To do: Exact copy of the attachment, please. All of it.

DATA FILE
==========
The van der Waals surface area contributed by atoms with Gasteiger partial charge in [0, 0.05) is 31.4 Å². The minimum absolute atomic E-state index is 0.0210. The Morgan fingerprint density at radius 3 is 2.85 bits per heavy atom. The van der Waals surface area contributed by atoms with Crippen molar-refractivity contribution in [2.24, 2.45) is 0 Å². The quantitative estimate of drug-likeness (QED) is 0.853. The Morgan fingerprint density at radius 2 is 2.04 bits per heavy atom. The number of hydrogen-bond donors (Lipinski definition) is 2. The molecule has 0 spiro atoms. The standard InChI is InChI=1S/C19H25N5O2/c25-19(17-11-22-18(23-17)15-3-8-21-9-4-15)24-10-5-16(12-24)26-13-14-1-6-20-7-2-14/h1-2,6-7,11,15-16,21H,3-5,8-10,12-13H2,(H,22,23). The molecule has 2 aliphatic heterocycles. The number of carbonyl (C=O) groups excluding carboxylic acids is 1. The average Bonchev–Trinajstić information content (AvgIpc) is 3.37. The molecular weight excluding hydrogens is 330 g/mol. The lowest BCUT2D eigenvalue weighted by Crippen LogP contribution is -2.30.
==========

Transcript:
The van der Waals surface area contributed by atoms with Gasteiger partial charge in [0, 0.05) is 31.4 Å². The minimum absolute atomic E-state index is 0.0210. The Morgan fingerprint density at radius 3 is 2.85 bits per heavy atom. The van der Waals surface area contributed by atoms with Crippen molar-refractivity contribution in [2.24, 2.45) is 0 Å². The quantitative estimate of drug-likeness (QED) is 0.853. The Morgan fingerprint density at radius 2 is 2.04 bits per heavy atom. The number of hydrogen-bond donors (Lipinski definition) is 2. The molecule has 0 spiro atoms. The standard InChI is InChI=1S/C19H25N5O2/c25-19(17-11-22-18(23-17)15-3-8-21-9-4-15)24-10-5-16(12-24)26-13-14-1-6-20-7-2-14/h1-2,6-7,11,15-16,21H,3-5,8-10,12-13H2,(H,22,23). The molecule has 2 aliphatic heterocycles. The number of carbonyl (C=O) groups excluding carboxylic acids is 1. The average Bonchev–Trinajstić information content (AvgIpc) is 3.37. The molecular weight excluding hydrogens is 330 g/mol. The lowest BCUT2D eigenvalue weighted by Crippen LogP contribution is -2.30.